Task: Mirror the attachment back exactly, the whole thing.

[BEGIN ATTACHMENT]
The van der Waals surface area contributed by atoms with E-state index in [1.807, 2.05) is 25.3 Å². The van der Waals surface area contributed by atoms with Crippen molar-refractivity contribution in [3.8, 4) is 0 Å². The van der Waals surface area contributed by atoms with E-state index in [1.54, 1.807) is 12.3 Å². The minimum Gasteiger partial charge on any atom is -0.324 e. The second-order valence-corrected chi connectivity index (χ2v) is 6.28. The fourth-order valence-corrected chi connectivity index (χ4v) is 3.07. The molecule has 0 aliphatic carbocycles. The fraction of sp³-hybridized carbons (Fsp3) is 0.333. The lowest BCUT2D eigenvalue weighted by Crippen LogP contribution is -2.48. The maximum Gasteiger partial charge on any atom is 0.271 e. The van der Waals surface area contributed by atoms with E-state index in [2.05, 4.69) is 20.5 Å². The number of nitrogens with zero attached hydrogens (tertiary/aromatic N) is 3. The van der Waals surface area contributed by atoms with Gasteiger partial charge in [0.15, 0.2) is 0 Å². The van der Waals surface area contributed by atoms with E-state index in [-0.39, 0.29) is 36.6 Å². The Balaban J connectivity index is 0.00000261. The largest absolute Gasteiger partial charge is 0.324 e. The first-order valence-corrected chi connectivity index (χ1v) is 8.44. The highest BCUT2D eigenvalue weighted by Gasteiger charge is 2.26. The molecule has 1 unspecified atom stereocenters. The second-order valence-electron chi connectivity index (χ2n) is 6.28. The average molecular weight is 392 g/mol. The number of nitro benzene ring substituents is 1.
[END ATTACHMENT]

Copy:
The van der Waals surface area contributed by atoms with E-state index in [1.807, 2.05) is 25.3 Å². The van der Waals surface area contributed by atoms with Crippen molar-refractivity contribution in [3.8, 4) is 0 Å². The van der Waals surface area contributed by atoms with E-state index in [1.54, 1.807) is 12.3 Å². The minimum Gasteiger partial charge on any atom is -0.324 e. The second-order valence-corrected chi connectivity index (χ2v) is 6.28. The fourth-order valence-corrected chi connectivity index (χ4v) is 3.07. The molecule has 0 aliphatic carbocycles. The fraction of sp³-hybridized carbons (Fsp3) is 0.333. The lowest BCUT2D eigenvalue weighted by Crippen LogP contribution is -2.48. The maximum Gasteiger partial charge on any atom is 0.271 e. The van der Waals surface area contributed by atoms with E-state index in [2.05, 4.69) is 20.5 Å². The number of nitrogens with zero attached hydrogens (tertiary/aromatic N) is 3. The van der Waals surface area contributed by atoms with Gasteiger partial charge in [0.15, 0.2) is 0 Å². The van der Waals surface area contributed by atoms with E-state index in [-0.39, 0.29) is 36.6 Å². The Balaban J connectivity index is 0.00000261. The largest absolute Gasteiger partial charge is 0.324 e. The first-order valence-corrected chi connectivity index (χ1v) is 8.44. The highest BCUT2D eigenvalue weighted by Gasteiger charge is 2.26. The molecule has 1 unspecified atom stereocenters. The second-order valence-electron chi connectivity index (χ2n) is 6.28. The average molecular weight is 392 g/mol. The number of nitro benzene ring substituents is 1.